“Everyone who plays this golf course is going to enjoy the playability of it,” Woods said at the time. “Golfers will have the choice to play nearly any club off most tees and around the greens, which will make them think and channel their creativity. It will also play differently from day to day depending on the tee and hole locations and wind direction. It’s going to be a lot of fun. I can’t wait to play it.”
The signature hole will no doubt be No. 2, named “Seven,” which will serve as an exact replica of the iconic 7th on the big course. Besides the cliffs, of course.
You can read more about Peter Hay via our Sean Zak here.
WHAT WE’RE READING
Spieth’s secret struggle.
Golf Channel’s Ryan Lavner pulled back the curtain on Jordan Spieth’s long road back to the top in a feature you should check out here. The lede is particularly memorable; a despondent Spieth didn’t touch a club for four weeks last December as he plotted the way forward.
“I was sitting back and saying that I need to consider what the plan is going forward, because I’m not going to do any more seasons like I’ve just had the last few,” Spieth told Lavner.
There’s another intriguing detail in there, too: Spieth says he suffered a bone chip in his left hand, probably from lifting, in 2018. He didn’t want to get surgery, but Lavner suggests that Spieth made modifications to his grip to avoid pain. That seems like an awfully big deal and coincides with his performance drop-off.
There was some curiosity about a Spieth wrist injury when he taped up his wrist at the 2018 Ryder Cup, but we never got much confirmation from Spieth’s end about the extent or nature of the injury.
The article, when combined with his recent results, paints an optimistic picture for Spieth’s future. It’s worth reading for his thoughts on struggle, maturation and perspective (and basketball!). And it’s worth rooting for Spieth to contend this week at the Match Play. What better place to confirm his comeback than Texas?
WHAT WE’RE HEARING
Golf’s fifth major is back.
It was Davis Love III who called the Seminole Pro-Member the “first major of the year.” A quick glance at Monday’s tee sheet will show you why: This field is stacked.
For years, Seminole’s Pro-Member has been held the day after the Honda. But in an awkward turn of events the field for the club event has far outstripped the field of the Honda itself, particularly this year, when the Honda featured just six of the world’s top 50 players. The Pro-Member features six of the world’s top 20.
So who’s there? One particularly high-wattage pairing features Dustin Johnson partnered with club president Jimmy Dunne III; those two are playing with Rory McIlroy and his father Gerry. A quick scan of the sheet reveals the other headliners, including Bryson DeChambeau, Patrick Cantlay, Rickie Fowler and Phil Mickelson.
There are leaders of sport, too, including Major League Baseball commissioner Rob Manfred, PGA CEO Seth Waugh, NBC Sports bigwig Pete Bevacqua, Fox Sports producer Mark Loomis and former Walker Cup captains Spider Miller and Buddy Marucci. Then there’s a whole host of big-business types, led by Dunne, one of golf’s biggest powerbrokers, and judging by the rest of the field we’re guessing that yes, Patrick Rodgers‘ partner is the Chuck Schwab.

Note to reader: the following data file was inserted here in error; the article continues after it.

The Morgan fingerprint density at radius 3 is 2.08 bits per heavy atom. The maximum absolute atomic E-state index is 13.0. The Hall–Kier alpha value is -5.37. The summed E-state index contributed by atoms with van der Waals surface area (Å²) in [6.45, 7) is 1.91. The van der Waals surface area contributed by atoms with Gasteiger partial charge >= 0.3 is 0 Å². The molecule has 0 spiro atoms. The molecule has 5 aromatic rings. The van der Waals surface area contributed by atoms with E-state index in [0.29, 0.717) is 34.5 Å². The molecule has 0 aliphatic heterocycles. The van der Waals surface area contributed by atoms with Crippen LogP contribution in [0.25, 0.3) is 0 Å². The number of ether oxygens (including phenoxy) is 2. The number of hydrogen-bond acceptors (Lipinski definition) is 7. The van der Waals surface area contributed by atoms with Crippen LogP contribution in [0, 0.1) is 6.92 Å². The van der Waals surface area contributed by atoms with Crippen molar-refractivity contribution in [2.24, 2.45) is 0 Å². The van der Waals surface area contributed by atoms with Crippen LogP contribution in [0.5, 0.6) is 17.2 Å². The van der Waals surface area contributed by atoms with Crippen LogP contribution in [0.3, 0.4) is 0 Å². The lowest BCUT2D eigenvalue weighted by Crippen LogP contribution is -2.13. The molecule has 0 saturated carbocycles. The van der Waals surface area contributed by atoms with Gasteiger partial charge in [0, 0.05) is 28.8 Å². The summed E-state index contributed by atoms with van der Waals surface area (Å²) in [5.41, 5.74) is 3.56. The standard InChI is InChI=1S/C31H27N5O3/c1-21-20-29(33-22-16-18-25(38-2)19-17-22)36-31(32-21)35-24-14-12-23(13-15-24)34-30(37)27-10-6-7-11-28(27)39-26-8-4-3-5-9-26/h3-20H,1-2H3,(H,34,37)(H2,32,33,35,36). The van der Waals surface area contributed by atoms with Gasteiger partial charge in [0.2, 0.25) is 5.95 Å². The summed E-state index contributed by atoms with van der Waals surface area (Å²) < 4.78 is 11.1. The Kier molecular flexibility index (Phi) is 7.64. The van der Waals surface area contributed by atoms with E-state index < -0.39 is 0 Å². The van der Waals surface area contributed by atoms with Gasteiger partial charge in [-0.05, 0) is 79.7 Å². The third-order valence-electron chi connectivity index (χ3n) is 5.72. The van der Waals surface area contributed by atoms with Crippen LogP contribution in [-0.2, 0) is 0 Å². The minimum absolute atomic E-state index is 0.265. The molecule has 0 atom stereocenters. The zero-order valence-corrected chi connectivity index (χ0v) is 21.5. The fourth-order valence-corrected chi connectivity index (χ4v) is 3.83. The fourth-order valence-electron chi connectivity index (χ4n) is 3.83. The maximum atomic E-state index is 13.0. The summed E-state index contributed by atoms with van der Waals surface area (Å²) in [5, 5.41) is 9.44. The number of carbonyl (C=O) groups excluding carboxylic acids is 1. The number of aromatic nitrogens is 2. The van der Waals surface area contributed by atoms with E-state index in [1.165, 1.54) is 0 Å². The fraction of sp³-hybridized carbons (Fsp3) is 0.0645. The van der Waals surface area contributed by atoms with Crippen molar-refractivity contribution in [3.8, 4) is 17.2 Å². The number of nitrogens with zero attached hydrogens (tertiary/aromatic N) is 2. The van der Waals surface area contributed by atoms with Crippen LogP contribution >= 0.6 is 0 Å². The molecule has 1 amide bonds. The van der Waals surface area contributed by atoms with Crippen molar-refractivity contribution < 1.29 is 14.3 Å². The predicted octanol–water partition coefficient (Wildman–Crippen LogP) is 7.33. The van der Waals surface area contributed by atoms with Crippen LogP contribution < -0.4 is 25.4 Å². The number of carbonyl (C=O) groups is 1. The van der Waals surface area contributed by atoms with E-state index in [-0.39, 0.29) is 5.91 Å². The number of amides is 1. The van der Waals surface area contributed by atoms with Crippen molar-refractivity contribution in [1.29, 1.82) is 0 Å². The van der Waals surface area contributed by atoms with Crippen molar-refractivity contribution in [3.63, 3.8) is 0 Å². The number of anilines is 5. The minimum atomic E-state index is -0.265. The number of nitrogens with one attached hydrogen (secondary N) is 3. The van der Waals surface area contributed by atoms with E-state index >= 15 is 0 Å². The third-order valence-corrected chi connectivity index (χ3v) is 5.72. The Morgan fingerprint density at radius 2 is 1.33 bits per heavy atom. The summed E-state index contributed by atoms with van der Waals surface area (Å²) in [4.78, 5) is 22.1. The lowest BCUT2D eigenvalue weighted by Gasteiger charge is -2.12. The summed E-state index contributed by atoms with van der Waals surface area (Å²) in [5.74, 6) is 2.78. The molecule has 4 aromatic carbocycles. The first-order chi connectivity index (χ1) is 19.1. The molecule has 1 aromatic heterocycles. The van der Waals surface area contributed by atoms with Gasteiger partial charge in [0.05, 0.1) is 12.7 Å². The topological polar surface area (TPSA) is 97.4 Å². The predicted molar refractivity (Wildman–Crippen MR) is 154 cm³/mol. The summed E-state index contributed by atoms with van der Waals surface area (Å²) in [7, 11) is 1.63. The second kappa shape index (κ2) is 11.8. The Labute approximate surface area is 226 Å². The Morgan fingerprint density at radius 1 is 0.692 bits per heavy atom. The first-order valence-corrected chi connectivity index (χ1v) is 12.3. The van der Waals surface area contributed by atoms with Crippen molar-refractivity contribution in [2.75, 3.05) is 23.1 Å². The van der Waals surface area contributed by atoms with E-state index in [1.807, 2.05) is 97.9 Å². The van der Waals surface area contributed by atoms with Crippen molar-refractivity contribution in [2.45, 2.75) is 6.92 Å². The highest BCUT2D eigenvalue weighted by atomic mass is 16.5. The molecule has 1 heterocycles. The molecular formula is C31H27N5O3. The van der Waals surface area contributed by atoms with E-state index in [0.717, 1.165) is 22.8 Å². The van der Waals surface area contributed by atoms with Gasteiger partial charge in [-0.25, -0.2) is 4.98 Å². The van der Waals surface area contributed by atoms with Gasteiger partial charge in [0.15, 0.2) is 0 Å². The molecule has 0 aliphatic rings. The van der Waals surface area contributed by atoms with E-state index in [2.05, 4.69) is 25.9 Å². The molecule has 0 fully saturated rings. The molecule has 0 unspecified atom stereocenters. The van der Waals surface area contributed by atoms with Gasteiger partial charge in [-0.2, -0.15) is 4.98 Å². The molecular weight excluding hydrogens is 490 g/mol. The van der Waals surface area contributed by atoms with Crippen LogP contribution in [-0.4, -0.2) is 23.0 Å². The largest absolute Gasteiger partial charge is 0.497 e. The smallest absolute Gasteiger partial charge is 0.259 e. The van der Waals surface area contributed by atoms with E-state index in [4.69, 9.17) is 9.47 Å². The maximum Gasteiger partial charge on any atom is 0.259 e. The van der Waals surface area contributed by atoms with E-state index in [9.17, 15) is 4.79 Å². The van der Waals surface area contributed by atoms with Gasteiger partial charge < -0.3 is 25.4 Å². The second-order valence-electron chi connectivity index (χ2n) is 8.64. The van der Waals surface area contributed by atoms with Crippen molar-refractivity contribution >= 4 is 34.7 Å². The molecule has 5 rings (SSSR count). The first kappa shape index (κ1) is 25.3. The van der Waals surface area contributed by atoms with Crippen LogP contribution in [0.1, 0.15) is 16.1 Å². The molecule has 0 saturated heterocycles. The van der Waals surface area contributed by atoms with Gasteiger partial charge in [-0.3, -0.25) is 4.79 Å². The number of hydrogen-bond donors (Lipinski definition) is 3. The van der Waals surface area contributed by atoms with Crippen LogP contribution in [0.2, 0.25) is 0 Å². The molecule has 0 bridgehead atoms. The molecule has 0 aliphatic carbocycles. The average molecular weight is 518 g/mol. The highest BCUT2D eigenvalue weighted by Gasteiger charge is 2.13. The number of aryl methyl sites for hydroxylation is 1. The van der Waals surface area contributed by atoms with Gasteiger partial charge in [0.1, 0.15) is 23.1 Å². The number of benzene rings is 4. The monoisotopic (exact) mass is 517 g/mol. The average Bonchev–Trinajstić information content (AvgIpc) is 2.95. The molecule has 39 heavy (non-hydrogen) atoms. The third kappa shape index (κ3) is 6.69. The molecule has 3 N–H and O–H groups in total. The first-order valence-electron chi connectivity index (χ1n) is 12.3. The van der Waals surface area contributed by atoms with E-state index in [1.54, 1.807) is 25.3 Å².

Things traditionally kick off at Seminole Sunday evening with a cocktail party and dinner at the club, while some of its attendees are still at PGA National. The format is a two-man best ball, with both gross and net divisions.
Past champs include not just names like Fowler and McIlroy but also Hogan, Nelson, Nicklaus and Palmer. The current Pro-Member has its roots in a big-money Calcutta that started in 1937 before the USGA cracked down on events like it in 1961. The current format has been around for 17 years. There’s no TV coverage, of course, nor FedEx Cup points, nor any formally announced purse. But there’s plenty of intrigue nonetheless.
WHAT WE’RE SEEING
We’re hoping the black and white makes it look worse than it is.
Brooks Koepka posted several shots of him rehabbing an injured knee with the caption, “Only 1 way to go from here.” Maybe it’s the crutches and the black-and-white, but that’s not necessarily an encouraging update.
Brooks-whisperer Eamon Lynch of Golfweek corresponded with Koepka and learned that he’d undergone surgery in California March 16 and is now undergoing rehab. What does that mean for the Masters?
“Whatever my body says, I’m going to listen,” he told Lynch. You can read the rest of that report here.
Three things to watch this week.
1. Michelle Wie West. It’s Comeback Season, and no comeback is more intriguing than that of Wie West, who is returning to LPGA play for the first time since June 2019 at this week’s Kia Classic at Aviara Golf Club in Carlsbad, Calif.
Better yet, she’ll follow this week’s event with a major championship appearance at next week’s ANA Inspiration. Having guaranteed back-to-back starts seems like a winning plan because it takes any pressure off an all-or-nothing week. Let’s see this comeback last!
2. March Match Madness. Check out the groupings for this week’s WGC-Match Play below:
3. DJ’s form. Dustin Johnson holds a healthy lead as world No. 1, but the reigning Masters champ has just one start left before his title defense, and he’s put up pedestrian T54-T48 finishes his last two starts. Does he have to play well this week to play well at Augusta National? No. But it’ll be intriguing to see how the Masters favorite looks just a couple of weeks before his Champions Dinner.
We’ll see you next week!